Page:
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The Cartersville express. (Cartersville, Ga.) 1867-1870, July 12, 1867, Image 2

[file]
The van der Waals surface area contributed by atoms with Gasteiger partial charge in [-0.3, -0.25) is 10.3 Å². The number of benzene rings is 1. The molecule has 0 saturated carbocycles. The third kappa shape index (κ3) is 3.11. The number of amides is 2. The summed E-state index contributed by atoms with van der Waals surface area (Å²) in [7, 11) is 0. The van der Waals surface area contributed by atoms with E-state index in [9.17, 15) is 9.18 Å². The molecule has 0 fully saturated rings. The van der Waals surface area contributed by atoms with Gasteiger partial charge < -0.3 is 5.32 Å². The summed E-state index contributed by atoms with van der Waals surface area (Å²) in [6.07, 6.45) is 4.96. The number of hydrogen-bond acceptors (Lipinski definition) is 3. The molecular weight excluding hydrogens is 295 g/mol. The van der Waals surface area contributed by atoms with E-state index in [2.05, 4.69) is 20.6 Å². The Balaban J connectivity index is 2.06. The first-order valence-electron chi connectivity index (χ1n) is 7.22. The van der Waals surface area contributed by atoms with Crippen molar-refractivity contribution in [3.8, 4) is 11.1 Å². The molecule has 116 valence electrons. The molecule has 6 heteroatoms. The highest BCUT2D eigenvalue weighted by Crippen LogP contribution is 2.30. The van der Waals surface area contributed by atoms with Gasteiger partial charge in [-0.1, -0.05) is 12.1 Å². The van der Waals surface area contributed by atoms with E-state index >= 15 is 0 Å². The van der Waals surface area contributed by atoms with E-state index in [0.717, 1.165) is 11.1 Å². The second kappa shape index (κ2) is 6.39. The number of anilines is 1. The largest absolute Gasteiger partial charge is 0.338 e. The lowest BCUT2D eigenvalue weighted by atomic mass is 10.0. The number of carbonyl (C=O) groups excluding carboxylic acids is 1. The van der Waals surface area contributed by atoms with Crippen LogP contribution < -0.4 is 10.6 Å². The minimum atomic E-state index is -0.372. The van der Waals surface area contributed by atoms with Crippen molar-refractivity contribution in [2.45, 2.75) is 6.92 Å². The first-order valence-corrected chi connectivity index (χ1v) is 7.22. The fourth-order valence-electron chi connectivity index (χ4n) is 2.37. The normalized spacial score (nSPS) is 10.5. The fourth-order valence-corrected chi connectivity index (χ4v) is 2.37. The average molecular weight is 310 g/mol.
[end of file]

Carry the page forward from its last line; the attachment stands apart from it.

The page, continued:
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From the Southern Vidette. Politic*) In flic Pulpit—-Old Jlruddcr Petc; , N Sermon on Nf wives In Miccp's Clothing. ••Beware of men lhatcorne to you in nhcep’s clothing, but within they are | raving tvolves.” Belidbed Brcdderen : I is gw in : to ! do on tits de present ’casion what Ij nehber done alore since 1 comnrencei! j n pound in do gospil: J is gwine to! preacti a poli• ich 1 sarmint. lis a free American of African ’scent, and Is got jisl as good a light to preach polities as brudder Beeehi r. or any odder man. l)e lex 93V, ‘‘Beware <8 men dat route io you in sheep’s elo'hin.” Now, ) brudderen, the question axes itself, | what is sheep’s clothin. Sheep’s cloth* * in you all know i* wool; and you all likewise know the black man got wool slid ol liar, on his craiuoiogv. So widoui stretchin the figgir mor’n a pofiticianer sometime* stretches his conscience, tve may read de tex in dis ! wise: Betvare ol de white man dat cuinei to you in woo/, dat is, comes to j you in de guise oh de black man, [like , brudder Eherhardl, for example ;] dat' make out dev lub de black man ; dat dev leel like tie blaek mar. ; but within j dey are raven wolves, seekin nigger ! votes. Dey comes to us in sheep’s ; rlothir' ; dey call you (ellow*citiz n ; : dey is laborin and sufierin persecution ' lor de sake ub de black man ; dey rr. sped deir colored biudderen ; dey lub • icir colored sostern sometimes, niv j brudderer, not wisely but too well j Dey come to you m sheep’s cioihiu ; | dey is gwine to do great things lor the j black man ; iley is gwine to gib eber black man a farm, and eber otnan a grand planner ; and lam all de little u'gs to cipher multiplication, and taik Greek. Dey is gwine to gib de black man franchises, and cibil rights, and bun s, and pluribus unums, and debii knows what; make crismus come I‘vice a year, and eberv third year a j ibih*. Bewur of deni, my brudderen, •'ey lubs tie black man and de black • •man like de wolf lubs de sheep, and elat, you know, is for de sake ob tie sheep nn at. Dey is ravenin wolves, rnv brudder* »vi, seek in nigger votes. Dey are broken- wlulled politicianers. my bruil deren, dat decent white men won’t vote 1 >r, and dey 'inks dey can gel Vie votes ob de black men, by pullin wool ober deir eyes. Dai’s why dey go in lor nigger suffrage, when de Lord knows de nigger’s done suffered enough al ready wid deir foolishness. What good it gwine to do a nigger to vote? It n-u’t gwine to put meal in tie barrel, meat in de pot, talers in de ashes, nor corn in de boss troll ? What you know bout do laws, my brudderen ? Which ol yon would know a tariff from a tar rapm, ifAc’s tin meet it by moonlight? Which way would \ou stall to go to Congress, ii any! 0 ly was 100 l enuifto elect you dar ? B.uddercu, dey some nines take de eyeses and tie noses in Congress ; and sometimes deir are more noses dan oyeses. lias any ob you got sense emit!' to tell how dat might b<; ? L you don’t know iniffin bout de laws, how you gwine to make de laws, or mend de laws? I known! a smart nigger once who undeitook to idcih! Ins watch. He got it to pieces in less dm ne time; but alter he worked if a while, the debhi! hisself could not put it togedder. Dai's but de fix you will get tie government in if'you go to tink erin wid it. Better be hocin corn, to make bread for de oie oinan and tie clnluns. \ou all knows how to do dat, but you don’t know how to make laws, or mend cm ; and you don’t know what sort of men to choose to do it. You are jest as apt to vote for a fool as King Solomon, and ‘you are a heap np'ter to vote for a rascal dan a good man, kase do tex sav it’s de ravenin wolf dat comes in sheep’s cluthin ; and tie black man can’t tell sheep from wolf. Du’s what dcse mean white men knows; and Jut’s tie reason dey wants you to vote. Dey fraid spectable while folks won’t vote for cm, and dey link dev can fool tie black man, cause dey don’t know nnlfin, and is easy Koft-sawdered. Dar’s ehesnuts in de hre, uiy brudderen, and monkey wants em ; he rake em out wid de cat’s paws; if it burn de cat, it don’t burn tie monkey. W hat mean white hieii care how much de nigger suffer, so dev g» t and keep de offices? What dev care it a hundred sassy, fool niggers get killed, as dey did at New Orleans, so as day can get up a liellabello agin de rebels, as dey call cleber white men ; and get an excuse to hab tie bundle ob de vice turned one more time : and dey get tie rule ob deir betters ? Beware ob dein, mv brodden. When demon • keys see ehesnuts in de fire, and begin to be mighty perlite to de cat, lei lie cat take care ob her paws. Dev is ravenin wolves, my brudder en, seekin whom dey may devour. Dey show deir lub for de black man for taxin his cotton three cents a pound, while his chilluns is cryin for bread, his blankets a dollar a par.- while he is shiberin wid cold. Bewur ob dem, belubbcd brudderen ; if you lets em Idol you wi«i deir soft-sawder, vi.u’ii be wuss dan poor Esau, who sold his birth-right lur a mess of potash ; and he monght knowed fore he traded for it, dat twant fit to eat, but only to make soap out u Finally, in conclusion, mv brudderen, bewar ob men dat comes to 1 von in sheep’s clotfiin, but within dey is ravenin wolves. A Heartless Murder. A man by the name of Marlin, shot and killed anotner by the name ol Westmoreland, 1 at Brunswick, a few days since, in cold i blood. Cause—rivals for the hand of I a lady, l’he latter had just married! tuc lady four hours before he was ! killed, ‘ { fbt Kxutess. SAM'L I! SMITH a.*r> ROUT. P. MILAM Editors and Proprietors. Cailerioille ffa. July l'j, 1567 M liat C ongress is Doing:. No!liing, more nor less, than was anticipated or expected. To quiet down and hush up all this ado about w ho is entitled to registration and sub sequently to vote and hold office. For thirty long arid tedious years has the Republican party been industriously laboring to assume the reins of govern ment. They have eventually succeed ed, am! it is not expected that a pnrtv who have in: ie the sacrifices ar.d en dured the perils that' they iifve, for the sake of power, will, upon their assumption of the same, deliberately abandon their principles and give up the fn ld to their great competitors—the IK inner, is. 1 hey have got the reins of government in their hands and they intend to hold them lor all time to come, and they, furthermore, intend to make every other consideration subor dinate to the support end maintainance ol the party in power. This is verv clearly set forth in the following sup plementary bill, now pending in Lon,, gross : Mr. Stevens, from the Committee of Nine, introduced the following bill: Be it enacted by the Senate and House of Eepresentatives of die United States of Jlmcrua, in Congress assem bled, That it is hereby declared to have been the true intent and meaning of the act of the second dav of March, 1867, entitled “an act to provide for the more efficient government ol the rebel States, and of the act supplementary thereto, passed on t he 23d day ol March, in the year 1807, that the governments then existing in the rebel States of Virginia, North Carolina, South Carolina, Otor gia, Mississippi, Alabama, Louisiana, Florida, Texas and Arkansas, were illegal and void, ami that tnereafter said governments, if continued, were to be continued subject in all respects to the military commanders of the respective districts and to the authority of Con gress. Sec. 2. That the said nets to which this is a supplement, shall be construed to authorize the officer assigned to the command of any military district under said arts, whenever he shall deem it necessary the due performance of bis duties miller said acts, to remove or suspend from office any municipal or State officer, or person exercising au thority under or by virtue of any so called Slate government existing m bis district; and the said officer so assigned to c remand as aforesaid, is hereby empowered to appoint another person in the stead of the officer or person so removed, if lie shall deem proper so to do, and whenever lie may deem it necessary, as aforesaid, to prohibit, suspend or set aside any act or pro ceeding of any such State or municipal government, or any act or tiling done under or by virtue of its authority, and all acts heretofore done by any such officer, in accordance herewith, shall be deemed valid. Sf.c 3. That the Boards of Regis tration of the several military districts, established by the act to which this is supplementary, shall admit to registra tion only such persons as they deem entitled to he registered by the acts aforesaid. They shall not regard the taking of the oath prescribed in the act ot March 23d. 1867, conclusive evi dence ot the right ot'the person taking it to be registered, but prima fade only, and may receive such evidence under oath relat tig thereto, as they may deem proper, either from the person applying to be registered cr others; and either of the members of said Boards ari hereby authorized to administer oaths or affirmations, and examine witnesses touching the right of anv person to be registered. Such Boards of Registra tion may strike from the list of voters the name of any one already registered who. in their • judgement, improperly took the oath prescribed in the acts to which this is supplemei tary, or was not entitled by said acts to be register ed. Record evidence shall not be re quired by said Boards to prove partici pation m the rebellion, but parole evidence shall be sufficient to establish the fact of such participation ; and said Boards of Registration shall not he bound or governed in their action by anv opinion of any officer ol the United Stales Government. • Sf.c. 4. That no civil roint of the United States, dr of any State, shall have jurisdiction of any action or pro ceeding. civil or military, against any and each district commander, or any officer or person acting by his authority, for or on account of the discharge of the duties imposed upon him by this act, of the act to which it is supple mentary . Sf.c. *s. That no district commander <L-dl be relieved from the command assigned to him under the aforesaid p acts, unless the Senate shall have first advised and consented thereto, or un less by sentence of court martial lie j shall be cashiered or dismissed from the J army, or unless he shall consent to be j relieved. Sec. 6. That the lime for the com-1 p!» tion of registration of persons prop- j eily qualified to vote may be extended by orders of the said several district commanders to any day prior to the first day of the year A. D., 1803. The Mighty flare TaJlen! “Prince*! tins day must be yrur bed, la spite of ail your tours; The tall, the wise, the rove 1 end head, Mu*t lie ss low as ours !’’ We are often asked for the news j of tue day. Well, there is not much ; but such as we have we give unto yon. I The first great item is, that Maximil- j ian and tiis generals have a ! l been shot' by those semi-barbarians—the Mexi- j cans. He has had his day, flourished for a season, and has passed away from this scpne of existence. Is this great bloody scene to be perpetrated, in tills day of enlightened Christianity, amidst ! the interpositions and expostulations of all good men, and not even a word ofrepzoofbe spoken nor redress sought ? Such seems to be the case as viewed from our present standpoint. The world looks listlessly on at this most inhuman tragedy, without even throw ing rp holy hands in horror. Will Austria and France say nor do nothing in reference to this foul murder of one of their principal bowers? Not a note of alarm is sounded, as yet. Poor Maximilian has fallen to rise no more, and that, too, by the hands of those god-forsaken, merciless, unfeeling and unprincipled tyrants —Juarez ar.d his insatiate cohorts, and that, too, when he was struggling to bring those law less and blood-thirsty wretches to un derstand something of their responsi bilities and. dlilies, as rational beings, and give them a government that wou'd teach them some restraints with respect to their intercourse among themselves and with the balance of mankind.— They have proven, by their course, since that country lias assumed the high prerogative of a Republic, that they are wholly incapable of self-gov ernment; and know nothing of Repub lican institutions. Constitutional obli gations, nor the liberties of freemen. The following extract we take from tiie Columbus Enquirer more fu’ly expresses the views and feelings of men endowed with sympathy for the mighty who have fallen in endeavoring to bring order out of chaos; we com mend to a perusal by our readers : The execution of Maximilian has caused a tin ill of horror wherever it has been announced by telegraph. Mexi co, by the dastardly act, puts hrrself outside of the pule of civilized nations. Many of them will ro doubt suspend diplomatic relations with a nation so barbarous and fiendish, and all of them will regard her with aversion, feeling little sympathy for her in the many trials and difficulties that site .ha? yet to encounter. But otner nations, besides Mexico, Imye their honor stained by this foul blot of the 19th century. France is unquestionably complicated, and there is reason to fear that the United States did not urge with the energy which the occasion demanded its influence to prevent the murder. If it bad not great influence over the Juaiez gov ernment, it only lacked it because of the sinister character of the aid it had rendered to the so-called Republican cause. Moreover, it had not in Mexi co a Minister to urge in a proper manner its appeals and representation in behalf of clemency. The European powers had relied on the United States government to present their views and protests in a more authoritative manner than they could present them for themselves. But, so far as is now known, only a special messenger of Mr. Seward ever had an interview with j Juarez, and the i irctimstances attend-j ing his mission were such as to make it appear that it was an appeai of Aus- j tria, only forwarded, or perhaps miLlly ■ endorsed, hv the United States. We had no Minister in Mexico to watch events and to use such representations or influences as the emergency might from day to day have demanded. It i3 even stated in a special dispatch from Washington, Ist inst.. to the N. Y. World, that the appeals of Queen Vic toria and Napoleon, intrusted to the agency ofilie government at Washing- j ton, never readied Juarez at all, because j we had no diplomatic minister in Alex- j ico ! F’rom the same dispatch we copy I the following almost incredible state- j ment: An important officirl fact has trans pired to-day relative to the policy proposed by the French government to the United States as regarded the presence of Maximilian in Mexico. It appears that r.s long ago as January last, Count Berthemy, the French Minister here, informed Secretary Sew ard that Maximilian hail proposed to abdicate Mexico, provided that Juarez would convene the Constitutional As sembly for the election of a president of the republic. The Emperor was thereby willing to acquiesce in a republican form of government in Mexi co, but desired anew choice of the Assembly for the presidency. He was willing to pledge himself nc-t to object it Juarez was chosen again. It seem and to be the desire of the French govern ment t:o obtain the approval of this government to this proposition, but Mr. Seward regarded such a step ns nothing less than an interference in Mexican affairs. How hr l»i« official efforts to save Maximilian’s lile will prove to be an interference, remains to he seen when the official correspondence is laid before Congress. Preserve Your Wheat ? The wheat crop of ibis section of country is now being garnered. Our people are but poorly provided with live necessary ro-Jit &>r secure stoicge, consequently, many of them have to store it away in sacks. fyc. We corn men 1 to their consideration the foil ow ing article on the above subject, and hope they may find it very timely and useful in the preservation of their grain from the inroads of that destructive in sect known as the weevil. Read it and try it, if successful it will amply repay you for all your trouble. The following article tvns communi cated, we think, to the Southern Cuitt valor : In looking over the Sot,them Culti vator, for last October, I find an extract from the Dollar Newspaper, in which two plans are given to keep weevil out of wheat. lam thus reminded that during the last harvest 1 wrote an ar’i cle on the subject for the Cultivatoi, blit neglected to forward it. To come short to mv point, let wheel be salted, and weevil will never mb st it. 1 have followed this plan from 1 834 or’3s till now, and have never lost any wheat by weevil alter setting it. So certain is this plan to save wheat, that 1 never sun mine at ail. I let it stand in the field in dozens for ten or twelve day s. then thresh, fan and salt it away at once. It it be dry enough to thresh well, it is*Jry enough to salt away. 1 useahajf pound of salt to the bushel of wheat. As it is meas ured into garners or hogsheads 1 sprinkle the salt and stir after each measure. If the house is dry, wheat is certain to keep well on this plan. I got this plan from the Tennessee Farmer in 1834.' A farmer of East Tennessee communicated this as his plan, based upon fifteen years’ experi ence. 1 have forgotten his name, but .Well remember his statements. lie said that salted wheat remained new as long as you might desire to keep it ; that is, it does not shrink by time, and it continues to yield as good and as much flour as when first harvested.— All these statements I have .found to be true, by the experience of eighteen years. Now, all farmers know that wheat put up in the usual way diminishes in bulk as it gets older, (/. e. the grains get less) and that it will not yield as much, or as good flour, as when it was fresh f)om the field. This change is prevented by sailing. I prefer the Kanawha salt, because it ail dissolves and is soon absorbed by the wheat. If you examine it eight or ten days after salting, it will be found dry, having kept coni all the time. The salt enters into the grain and makes the flour salt ish, but not enough so to interfere with any of its culinary use. Let us now sum up the advantages of this mode of saving wheat. . 1. It preserves the wheat with more certainty than sunning. 2. 'i’li * wheat tines not lose in volume or weight by long keeping. 3. It makes more and better flour. 1. It costs much less labor. 5. The wheat is better for seed, be cause it is preserved in a perfect state. There is not salt enough in it to pre vent it from germinating, but there is enough to stimulate it to sprout vigor ously. I suppose that alter all the cost ofla hnr in sunning, nearly one-fourth of all the wheat produced in the valley ol the Mississippi is either lost by weevil or badly damaged. This is no small item of loss, when the aggregate crop is con sidered. Were all farmers to salt their wheat this enormous annual loss would be prevented ; and then no one would ever make bread of wheat not quite spoiled enough to give to the [figs, and yet too bad tor any person to eat. I have seen wheat saved by salting it af ter the weevil were in it. In 1836. for want of house wheat was put in hand-stacks ns it was hauled up for threshing. When about half done hauling, it occurred to me that weevil might get into it before we should get ready to thresh it ; I there fore sailed the remaining wheat as it was put in stacks, and it was fortunate that it was and one, because the weevil ruined all which were not salted while those stacks which were salted remain ed uninjured. In 1852 there were four separaie parcels of wheat put in mv barn, three of them were salted, and the fourth was not. All three of the parcels sa’ted kept perfectly sound and free of weevil —but the one not salted was ruined by the weevil. I think Indian corn might be saved by “ailing. * * It is best to unite the two principles here set fourth in saving wheal; that is, it should be kept dry and salted too. Because if it be put up moist, so much salt would be required to save it that it would make the flour too salt for use, and the vitality of the grain would be destroyed, so that it would be unfit for seed. COMMENDABLE. We are rejoiced to see that all our merchants and business men close their doors for one hour every morning and repair to the Church for prayer and religious worship. God grant that they may ail be amply rewarded in their j own as well as the conversion of their j chiL'rcu and friends. Church Sleeping--some Hints: as to tl io proper Method of rc- • posing during tho Sermon. My friends., do you make il a busi ness 10 sleep in Chrtreh during religious services, if so,, in order that system may rule vour rent, we kindly submit to v ou the following rules bearing on the subject. We h ive long heard it as an adage that “anything that is worth do liijr, at all, is worth doing well.”— Read these rules and observe them, j arid you may not only make it benefi- ; cial to yourselfbut advantageous to the Congregation. Some vain persons have been s > weak and wicked as to raise a question upon the merits of the cate —yes, they have gone so (ar as to say that sleeping in church, so far from being a duty, is absolutely, and to all intents and pur poses, a sin. They alledge that the church was built for the purpose of di vine worship, and it ts an insult to our Creator to go to sleep ill it- They further alltdge that it is disres' spectful to the speaker and to our selves to do so. This is going a dread ful length, and only another instance of the radical and extreme tendencies of the age. What ! that a sin which has ex ted in the church from the days of the apostles themselves! even under Paul’s preaching ! You remember the striking example of that worthy young man, Eutichus ! A sin, indeed. It is not a sensible act in me to waste time and arguments upon such vain cavi ars. The uniform practice of the church (especially in warm afternoons) for eighteen hundred years 19 deci- sive. Assuming, then that it is a duty, let ,13 consider the manner of performing it. 1 hold that, like all other Christian practices, there ought to be uniformity in the manner. We find it in all o ther parts of worship, t. e., all sit while the sermon is being delivered, all stand oi kneel while prayer is beingofiered.— Why, then, should those who are cn ! gaged in offering up sleep worship not conform to the one attitude. First —It is an inproper manner of performing this duty to nod and for the plain reason that the worshipper at tracts too much attention. Now, we are taught to avoid ostentatious diplay in our worship. The Pharisees were condemned for praying at the corners of the streets, that they might he seen Jof men. On the same principle, the nodding worshipper is condemned, for he is making too public a display of his devotions. Those in hie imme diate vicinity', instead of attending to their own worship, are lost in admira i tion of t>’e profound state of which his devotional meditations have placed him. Peradventure they may envy It is condition and thereby break the tenth commandment. Second —Nor is it proper to snore in the performance of this duty—partly for the foregoing reasons, but mainly because it is a direct infraction of the golden rule. Suppose for instance that your next neighbor is asleep : by your snoring he will he disturbed — probably awakened. This you per ceive is not doing to others as you would that they should do unto you. Third—l deem it unchristian to sleep with the head thrown back and the mouth wide open. It is wrong to injure one’s health while offering wor ship: and all physicians admit that such a position is liable to produce sore throat and hoarseness. Besides, flies sometimes get into the mouth on such, occasions, and by their injurotis ex- ' s-fu-rations ticklethe delicate membranes am! cause horrible sternutation and coughing —which, I am told, are very , injurious to health. Fourth —Vo sleep with the head rest* ting on the arms of the worshipper and the face buried up in the cuffs ol the coat, is the most improper way of of fering sleep worship. First, because it is also injurious to health, and is al together a very unsafe way ol perform, ing the duty ; and secondly and main ly—-because it is a sin—a direct viola tion of the scriptures, which commands us to let our light shine that men may profit by our example. In this case it is impossible to know whether the ehris ti:• n worshipper is asleep or awake. — It is a positive case of lukewarmness neither the one thing nor the other. My cogitations have well nigh ex hausted the subject. Let me then say that the only truly pious way of per forming the important duty of sleeping in church is to sit upright, face to the mmister, eschewing nodding, snoring, and depressions of the head. Wright’* Patent—lron & May Screw! From an Advertisement in another column it will • he seen that Messrs. Tommy & Stewart, of Atlanta, are Agents for the manufacture and sale of j this most excellent SCREW. The j very thing our farmers need. See ad- ! vertiseiuent and act accordingly. - 1 Zaightl Light. ITCOSr EXPLOSIVE ©l^ ThU OH mates thg b-»\ «-'est»n-l -hesneit Unht of anything known. * fufl.r p Vnti-l—-<i (ru'roritee of it,guperiurvy. 1 can be used )u »rv KenweneorCo.l Oil L»nn«>, by attsehlng ti e 1.1 UT UOUMs. Bt It-r K, which l.« prvterub eti all nth—«. This LI in i es» clew, b ight II kes lt«t ami b in, na.g>r Umu itntr Oils, amt i* as stf«“ *< * tillmr candle It wi l not xpl ..!<•. as ov i be <tem >n«tra'e.| m * m<> nent. The METEOR 9\FKTY LaMP Is a perfect g ui— i uidver>al fivoihe—and g.ves aLI Alll’ for lets inm La i aceut au hour, for gale by W L. KIRKP'TItU K * CO. Car iew tile, G*. 1. M. ELI.IIS, C.lUou., »*. RUFE \V. TIIOTNTON. Proprietor of Bartow and Gordon cnunUc*. Also set f>r the sa’e of Cowntj T;ma= Ay Ini a, of making money, will do well to correspond him at Calhoun, Ua. Jc (IS tl, WIIOLV9 iLE AND RETAIL DEAI KR IN Bools anti Shoes, l.ealber. Calfskins and Shoe rimlinps. I tat- this nethod sf oallln? y> , r attrition to *he No* that I have ret •tru'd to Att*tY* h*** opr'o’ 'n Raw-sou's buildlnv. cotne>- ,>f Whl>eh,l| and Homer -treels. tnexl do r to Chain >er In, Co'e A Hoy ton * e ernui Dry ooda store.) ot;e of the rumt complete -to ks of Boots and Shoss. Hemlock and Oak T*32 ther, Calf Skins, Lining anti Bindinding Skins , L.#STS, PEGS , SHOEMAKERS' TOOLS AXD FIXDIXGS to > e foud In th's City—ln short, everything usually found In a first c'as, Hi e and Fii ding Store, which Hock I propose to keep luii ai a'l nmci, and sell than tti a pi ice w hich cannot fall io nun, Wholesale or Retail. Having had an experle ce ot/.urteen year* in -h's in the «ta» •. f O-ortl« sn-i bn- inn rs the ast.Two pear, m the N ,rth n. -.ndJßw eoi m .Kelt, q,iy ,g.gaod*f >r o ■»•>'<> wm e f/onse*. 1 fiaie imselMhat. Ih v torperior aflvnt »v i *ll co-ope'ln olnh. \ lie—ei «l u.ak ng M- n> purchases cat fit i; e’y for o"tih only -n.d liai .ng Ueiei uiu.eii to re 1 for l.Abu ON I>l.Ll' r.h Is I will duplicate any bill of Hoods in my line, bought of jobbing Houses in New York or Boston, adding only expense of transportation. &c, to This point. THE ABOVE, TOGETHER WITH THE ENJRMJJS AMOUNT OF MV PURCHASES ENA3LES ME TO SELL BOOTS AND SHOES AS LOW AS i.NYJOBUING HOUSE IN I’UE UMTBO STATES. O've me a ea'l and satisfy yourgnlves. R member the place—- llajpTlavison.s BuilJing. corner ot Hunter ami Whitehall Streets; next iloor to Olutnaerln, Cole &. Boynton’s Dry Goods Store, and the sign I. T. BANKS. N. B. lam not connected In bu*lnes» with ary other home In this city. Th gig _and the fl m’• I- T. BA-IrTKZS- NEW ADVERTISEMENTS. An Etifray Yearling Heifer. IN ESTUAY YBARi.ING II IFEK h 8 been loi er ** about uiy pi e.ul-es w th my sio k, lor several month, past, it hum any in rk ci or red with a lew wld'e shot, on her side . Theowu-r is hereby n .tf fit-d to come forward, pi ove property, p y exi *n,es, and tnice her away, or bhe will be Uiuli wi )i as the law directs. WM. P. -VILAM. Cartersvillc, Ga., July 12, 18j7. Tohii Lots in CaNsville and Calhoun for Sale. ITVIt L BPLL, on the first Tuesday In August next, to the highest bidder One tiusine.'S ai.d l w K >l - ce Lot, in the town of Cassville, and a so oi e bu i ness Lot in Calhoun, with a Store-House on the latter, on rei.ao_.abit t mis, part to he cash. THUS. M. COMPTON. Csrtersville, Ga , July 12, 1867 w4t 6ft. G, G. ROY, On the Dillard Farm, STILL offers Ills professional services to the Public. ne would reaped tuliy ask old palroi..-, and ad oiners to pay h.tu. An ihote who l.ave Claims ..gauisi him or the estate of John W Lbiiaid,, will pieate present them to Cos,. VV. 11. Pri clie t, AUuiu y at La.,, Carter-v lie, 0 >., for seitl meat. u. O. Kelt, Lxlc. Est. John W. Dillard. july 12. Cotton and Hay S CRE VY. U 1 RIGHT’S PATENT I .ON COTTON AND HAY SnREW, wi h recent imp ove i.ents, is now o< i..g manufactured in AfL. NT A. all neces-ary in orina tion furuibbed on apptication. Sena in your o.derg in mediately, that your Screws in iy be r*ady 1 y me first of the season. TOVIMY & STKW ad i, H iidwaie Meich..nts Agents. Atlanta, Ga., july 12. Georgia, barto n county.—By virtue of ail Order from the Court ol Or dinary o! Bartow County, Georgia, will be Sold before the Court i ouse door in C.tRi’ERS VII.LE, on the First Tuesday in September next, between the Legal Hours of »aie, the following Tracts or Parcels of LAND, v z: Lot ol Land No. Seven Hundred and Ninety (790). Seven Hundred and Ninety-Five (795 j, Fract onal parts of lots numbers as follows: Seven Hundred and Twenty-Three, (72:i), Eight Hundred and Sixty-Tw-., v 862); said land being i said county and State, originally known as Cherokee county, in the 4th District and 3d Section ; being part oi the Real Estate of Jas. C. Sprou !, deceased, containing by survey HOJ acres; sold for the benefit of the Heirs and Creditois of said deceased. HUGH D. COTHRAN, Adm’r, ELIZA M. SPROU..L, Admr’x July 3d, 1887. Georgia, bartow county.—six -1 Y days alter date ap lication will be maiie to the court of Ordinary ol Bartow co., Oa., fir r leave to sell the LAIN L>S belonging to the Estate of Jag, C. TSproull, late o # said county, deceased, for the benefit of the heirs & creditors ol said deceased. H.D. COTHRAN, Adm’r. ELIZA M. SPKOULL, Aumr’x, Jly 4th 1867. Estate of Jas. C. Sprout), UNITED STATE3 HOTEL. (\A HI I’AKER & BASSEEN, Proprietors,) ATLANTA, GEORGIA. \T7 E t ke pleasure in informing cur old triends, patrons and the public gener ally, hat we have refitted, painted, furnished, and enlarged the above House, making it in style and capacity equal to any house in this city. We have done this at a heavy expense. Our House is well located, within 100 yards of the General Passenger Depot; and we flatter out eives that a io g experience and strict ap plication to business will not fail to be appre ciated by a generous public. Our charges for the present will be $3 per day for tra sient board, and we are offering special inducements to business men for single meals, &c. WHITAKER & SABSEEN, july2-tf Proprietors. I hereby forewarn ail persons not to trade for a note given by me to Messrs. Short Broth ers, of New York, for One Hundred and Nine ty-nine Dollars and Eight cents, as I do not intend to pay said note unless compiled by law. The consideration for which the note was given ha 6 entirely failed. E. V. JOHNSON. Kingston, Ga., June 26, 1867. Greenbacks IRrcivT) ip’u ! ? To Loan on urv.;nourn!»ernd RE VL ESI’ATE. FOR SALE or exchange for city,or tow i property or North Georgia land, 1923 Acres of No 1 FARMING & TIMBERED LANI ! It is within 11 miles of Savannah Ga.; one fourth of a mile of Depot, and u hall mile of Tide Wut< r Ad tires* DR, HUGH A. BLAIR ‘ G trteiKvihc, Ga. KOTKE. Gartprsvillr, Ga , June 25tli 18T7. I">y order of James Milner. Judge of the So- Jperior Court of the Cliero ee Circuit, th re will he an acjonrned term of the Superi or Court held for the County of IJar’OW on the oth Mot day tn July .nxi. for th - tii,l ~f criminal cases. Jurors, parties and witnesses will take due notice and govern (he,n,elves ac cordingly. THOS. A. WORD, Clk. L C. B. C. "nilun ' MO WIB ER, AKD BE APEF6. Isesl Machine In the Wur‘<l. Munvfuclured by 6’, Ault nut n 4- Cos. CANTON, OH 1 • 1. Tor ISS7. ■ius Hurtow, Oord n, Cherokee, sn l x-i.s, ~nd win sell to any par ies w <> w eh the M chinv dclKv cd t" ihem here. The prices are i. w .nu terms .ear u ahle. c) e r „ j,, , lliCe a ~j oi> 1 a:u circma s giving desc.iption a ilp icig, or address JOHN J. HO YARD, or w. h. 0J Li Elt . Carttrsville, Qa., April lk .667. v.Bm Through Rates oa Wheat from Cartcrsvillc, TO Mason, 19 Cents. •* Savannah, 3H •» *• New York, Pldl.idelphia / 4(j *• “ bait mure, f Cars go through from Atl inta to S»' annali without transfer. E rst class td,, c Wheel -tea ships leave 8• - vaimah every Tuesday, Thursri y ai dßaturiai,iliere hv securing to shipper pronip* ilelive y New Y• k, free for varding and no wlia, tige or dr. ysge on whsat for New York, Philadelphia or Bo mure. 0. J. fOKEAChE, General A„t., je 29,—1m Atlanta, ua. THE BOifFliiir 'U out s riber roppef ■! y informs the clt - s»n* of Pau dins. Bu low mml adjoining c* untie , that he ha* erected anew Mill for griti'lin* »ht»t ami c ri , arid w II grind so- the tenth when a- much a- five b or upAit: da is ft-tit at enn tine. He will grind eve y nlcht anil on ha n 'd.y., The Mil' is situated about two ni is »est of Sikh's tid Steam mil , ten mile* *■ u'h we-t of le, thiee in lea no th- west of Hurnt Hickory and six mile* south-east ■ f b'tlleahero. He it now prepared o saw L in her at. the u uai ra’es. He leapectful y solicits t e patronage of the pnhlic, and pi .dies bini.-ed to l o »s tiood grinding and sawing as th best mi.U in tl e country. H. J SLIGH. je I—sfin. The “Bess Machine In the World” Mrs D. L. DoGolia says . “I nave used the “twisted Joop” stitch for seven years and have had nine to sew for ; yet I have never known a seam to‘rip I —nor has the machine been out of order. The Wilcox & Gibbs is he ojtt in to s w i-l I•” Georgia, Bartow County. Bartow Superior Court, March Term, 1867. E - za Dunahoo \ vs, [•Bill for Injunction and Re- G R. M. Tracy. » lief. IT Dppe'rlnr to the Con », by the return of the Sher- I iff. In the ab >ve stated chb>-, ’hat the deft riant doee not reside in 'h:s county, and it further sppearo e that he U a non rend’nt of the Mate; It is, hereby Ordered/! That the defendant rpi ear at 'Unit i te'm of this oonrt and pin*.!, rii mur < r eran er - o said R"t, and default‘hereof s-td H II he tak n pro and that thia order he p>b'i*hd once a mourn for th'ee months in the Carter *vi. U Exrre*s. JAMES MILNER, J. S. C. C, C. A tru« extract from the tulrntes. April 26. 166 T. T. A WORD, C erk